We Need Guidelines
Here’s a start:
- Get Involved — We can no longer have parents riding the naive wave. Whatever technology your child is using, you need to be familiar enough with it to be able to protect and guide them. It’s part of your role as a parent.
- Create a Firm Age Limit — Why did Facebook set their age limit at 13? Wouldn’t it benefit them if every child on the planet had a page? I’d guess they’ve done their research, consulted their professionals, and the lawyers. They didn’t throw a dart and come up with 13. And from the social technology battles I see going on in nearly every family I know, I’d say age 13 should be a minimum for all social media — yes, even texting. When Henry Ford made it possible for everyone to have a car, we quickly learned the value of having a driving age limit. Just because we have a new technology DOESN’T entitle our child to it. Is your child truly prepared to handle sexting, bullying, group bashing, any more than drugs, alcohol, driving or guns? If so, what is the great need to expose them to it? What are they gaining? Convenience? Popularity?
- Your Child Will Not Be “Technologically Behind” – Don’t Fall For That Argument! -- I agree that the coming generations have to become familiar and comfortable with technology but they should be exposed to it at appropriate times and with sensitivity. Texting, Facebook, email: all of these things take very little “knowledge” to learn and use. My daughter is not going to be “behind” if we wait four more years to give her texting. In fact, she’ll probably end up “ahead” if she spends that time learning to communicate in person, a huge concern industry already has with its future work force. She’s already learning how to use educational sites and the numerous iPad applications (no, not Angry Birds) to improve and aid her in her goals. I’m sure she’ll be as capable as her grandmother was when the time comes to set up her own Facebook page.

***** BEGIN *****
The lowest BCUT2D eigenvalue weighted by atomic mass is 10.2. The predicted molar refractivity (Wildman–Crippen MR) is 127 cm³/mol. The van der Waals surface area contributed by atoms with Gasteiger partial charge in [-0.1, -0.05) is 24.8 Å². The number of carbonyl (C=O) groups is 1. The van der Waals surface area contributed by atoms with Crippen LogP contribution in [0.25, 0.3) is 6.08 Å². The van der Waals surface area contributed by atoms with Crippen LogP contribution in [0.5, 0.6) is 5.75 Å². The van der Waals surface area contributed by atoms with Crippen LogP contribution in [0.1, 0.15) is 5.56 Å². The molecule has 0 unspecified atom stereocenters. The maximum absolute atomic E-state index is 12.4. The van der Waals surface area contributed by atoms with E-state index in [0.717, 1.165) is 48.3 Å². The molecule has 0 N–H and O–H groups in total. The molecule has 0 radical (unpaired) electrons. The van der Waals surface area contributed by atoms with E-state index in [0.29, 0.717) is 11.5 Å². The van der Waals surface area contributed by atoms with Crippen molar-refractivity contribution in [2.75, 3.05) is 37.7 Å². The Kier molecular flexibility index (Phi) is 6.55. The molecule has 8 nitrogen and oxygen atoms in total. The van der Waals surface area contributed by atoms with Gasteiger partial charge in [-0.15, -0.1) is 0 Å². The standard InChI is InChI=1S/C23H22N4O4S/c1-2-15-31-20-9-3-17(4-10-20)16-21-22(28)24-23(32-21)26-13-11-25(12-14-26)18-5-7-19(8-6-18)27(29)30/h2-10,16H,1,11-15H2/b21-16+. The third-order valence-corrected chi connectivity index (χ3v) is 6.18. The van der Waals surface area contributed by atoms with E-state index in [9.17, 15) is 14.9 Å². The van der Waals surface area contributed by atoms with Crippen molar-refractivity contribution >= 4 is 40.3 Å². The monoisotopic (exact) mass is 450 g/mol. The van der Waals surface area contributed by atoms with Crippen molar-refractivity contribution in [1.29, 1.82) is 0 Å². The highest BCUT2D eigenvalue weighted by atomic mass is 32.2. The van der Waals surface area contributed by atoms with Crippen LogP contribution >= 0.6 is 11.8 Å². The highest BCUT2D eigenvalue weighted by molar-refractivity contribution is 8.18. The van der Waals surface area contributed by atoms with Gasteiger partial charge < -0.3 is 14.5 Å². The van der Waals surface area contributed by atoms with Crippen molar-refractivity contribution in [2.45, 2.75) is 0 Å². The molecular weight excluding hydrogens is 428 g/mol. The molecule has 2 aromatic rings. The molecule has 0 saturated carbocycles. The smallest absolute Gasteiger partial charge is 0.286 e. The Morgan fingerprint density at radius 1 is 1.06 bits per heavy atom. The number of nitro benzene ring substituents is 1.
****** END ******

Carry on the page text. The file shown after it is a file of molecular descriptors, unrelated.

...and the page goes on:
- Use Technology for Your Highest Good — All of us, not only our children, should only add technology to our lives if it’s a positive addition. Is it really worth having that electronic tablet if it’s bringing stress, eating up your productive time, or drawing negative energy into your life? Choose only those gadgets and outlets that are for the user’s highest good.
- Don’t Send What You Wouldn’t Say — Everyone who communicates electronically should understand the power of having “a censor panel.” If your kid is unwilling to share every communication they send out with you, their principal, and The Almighty Himself, that’s a sign it should NOT BE SENT. We’ve got to break this horrible habit of electronically saying things we would never speak.
So share with us: do you have a problem with parents whose kids are “chatting” it up on Facebook with no supervision? Is it a parent’s responsibility to monitor and instill appropriate behavior? Is it the government’s responsibility? Both? Have you had a horrible experience with your child on Facebook, texting, or emailing? What guidelines would you like to set?
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